Holding Market Segment Average Relative Weight Relative Contribution (basis points)*
salesforce.com, Inc. Information Technology 3.58% 30
Hospira, Inc. Health Care 0.30% 27
Monster Beverage Corp. Consumer Staples 1.05% 22
NPS Pharmaceuticals, Inc. Health Care 0.07% 18
First Solar, Inc. Information Technology 0.62% 17
* 1 basis point = 0.01%.
Holding Market Segment Average Relative Weight Relative Contribution (basis points)*
Keurig Green Mountain, Inc. Consumer Staples 1.12% -23
Lumber Liquidators Holdings, Inc. Consumer Discretionary 0.22% -16
Alexion Pharmaceuticals, Inc. Health Care 1.03% -11
Insulet Corp. Health Care 0.25% -11
Kraft Foods Group, Inc. Consumer Staples -0.27% -9
* 1 basis point = 0.01%.

Outlook and Positioning

Although the fund continues to use bottom-up analysis for stock picking, and historically has not placed too much emphasis on top-down views, the improving U.S. economic picture contributed to the fund's return this period. Growth stocks produced solid returns, as the U.S. economy continued its slow recovery, supported by the pronounced drop in crude oil prices. The international backdrop, meanwhile, remained mired with growth concerns in most regions, including China, Europe and Japan. New and renewed armed conflict occurred around the world, and acts of terrorism and counterterrorism remained investment concerns. Despite these challenges, U.S. corporate profitability continued to improve, and the stock market extended its now six-year bull cycle.

Three sectors continued to make up the bulk of the portfolio: information technology, health care and consumer discretionary.

Within tech, the fund favored niche companies that appear to be secular growers. As noted, we liked software names with the potential to establish themselves as a new platform, which tends to lead to favorable business models and strong profitability. Examples of future platforms include SaaS, open source and big data. We're also interested in best-in-class paid-search and social-media companies that tend to provide attractive services that grow their usage and deliver their advertisements in a targeted way. The fund also invests in differentiated chipmakers, including visual computing, networking and companies that manufacture low-power semiconductors for use in portable applications.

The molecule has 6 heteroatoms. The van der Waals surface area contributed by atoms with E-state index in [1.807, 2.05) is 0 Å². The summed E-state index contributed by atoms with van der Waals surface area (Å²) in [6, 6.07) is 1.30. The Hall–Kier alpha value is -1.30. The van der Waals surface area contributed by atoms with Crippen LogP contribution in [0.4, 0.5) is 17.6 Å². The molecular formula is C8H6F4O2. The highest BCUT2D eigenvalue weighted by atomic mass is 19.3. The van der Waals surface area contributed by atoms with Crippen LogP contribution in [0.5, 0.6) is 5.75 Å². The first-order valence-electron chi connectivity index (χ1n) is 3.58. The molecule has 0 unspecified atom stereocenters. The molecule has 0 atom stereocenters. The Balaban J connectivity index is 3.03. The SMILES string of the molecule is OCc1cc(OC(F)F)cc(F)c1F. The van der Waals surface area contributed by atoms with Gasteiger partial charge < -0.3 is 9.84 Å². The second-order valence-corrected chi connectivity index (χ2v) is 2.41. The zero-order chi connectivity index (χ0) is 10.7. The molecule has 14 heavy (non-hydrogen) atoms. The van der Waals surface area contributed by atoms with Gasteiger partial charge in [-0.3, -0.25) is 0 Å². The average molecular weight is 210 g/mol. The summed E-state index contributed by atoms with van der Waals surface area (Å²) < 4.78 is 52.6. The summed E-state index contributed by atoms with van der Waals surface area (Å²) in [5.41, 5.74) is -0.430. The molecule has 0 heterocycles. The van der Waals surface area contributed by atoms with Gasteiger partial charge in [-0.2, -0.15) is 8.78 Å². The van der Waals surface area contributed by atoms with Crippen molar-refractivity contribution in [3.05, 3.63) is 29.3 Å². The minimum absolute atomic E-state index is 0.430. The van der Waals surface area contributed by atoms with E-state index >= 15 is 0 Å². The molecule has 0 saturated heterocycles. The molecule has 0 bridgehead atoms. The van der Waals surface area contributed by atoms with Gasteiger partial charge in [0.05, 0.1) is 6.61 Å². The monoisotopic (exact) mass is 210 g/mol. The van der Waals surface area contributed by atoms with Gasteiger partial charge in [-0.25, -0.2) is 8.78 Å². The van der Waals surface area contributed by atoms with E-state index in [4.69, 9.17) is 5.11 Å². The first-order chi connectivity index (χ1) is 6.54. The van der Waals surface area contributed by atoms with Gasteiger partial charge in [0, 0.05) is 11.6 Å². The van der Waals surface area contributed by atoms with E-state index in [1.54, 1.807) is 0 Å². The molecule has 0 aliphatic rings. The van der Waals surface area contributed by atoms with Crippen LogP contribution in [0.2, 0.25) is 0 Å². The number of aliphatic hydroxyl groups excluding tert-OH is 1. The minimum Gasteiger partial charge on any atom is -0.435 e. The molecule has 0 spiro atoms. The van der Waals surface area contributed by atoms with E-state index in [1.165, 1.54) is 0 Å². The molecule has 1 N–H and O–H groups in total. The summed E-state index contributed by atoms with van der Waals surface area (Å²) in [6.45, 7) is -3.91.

Looking at health care, the main appeal among biotechnology and drug-discovery names are those with current and future products that can address large, unmet medical needs for an aging population. Many innovative biotech-and-pharmaceuticals companies continue to benefit from successful drug launches, favorable drug-candidate data, and less-than-expected pressure from biosimilars approved generic biopharmaceuticals from a different sponsor that come to market following the original product's patent expiration. We continue to seek out companies we believe are driving true economic benefit into the health care system, not only those with potential breakthrough drugs. In addition to the many favorable stock stories and products within health care, this sector helps to mitigate economic sensitivity in the portfolio.

Despite a large investment in the consumer discretionary sector, the fund maintained an underweighting versus the benchmark. A big portion of the underweighting is in the area of traditional media; instead, we prefer to invest in newer-media names that we consider Internet leaders ones that are classified in the technology sector. We believe the newer-media companies provide better targeted ads and are growing much faster than traditional media firms. The fund's major consumer discretionary holdings include restaurants with unit growth in front of them, hospitality companies with international growth prospects, focused omni-channel retailers, and leaders in online retail.

1. No Transaction Fee Fidelity funds are available without paying a trading fee to Fidelity or a sales load to the fund. However, the fund may charge a short-term trading or redemption fee to protect the interests of long-term shareholders of the fund. Shares are subject to the fund's management and operating expenses. See Expenses & Fees for more information.

Morningstar Category: Large Growth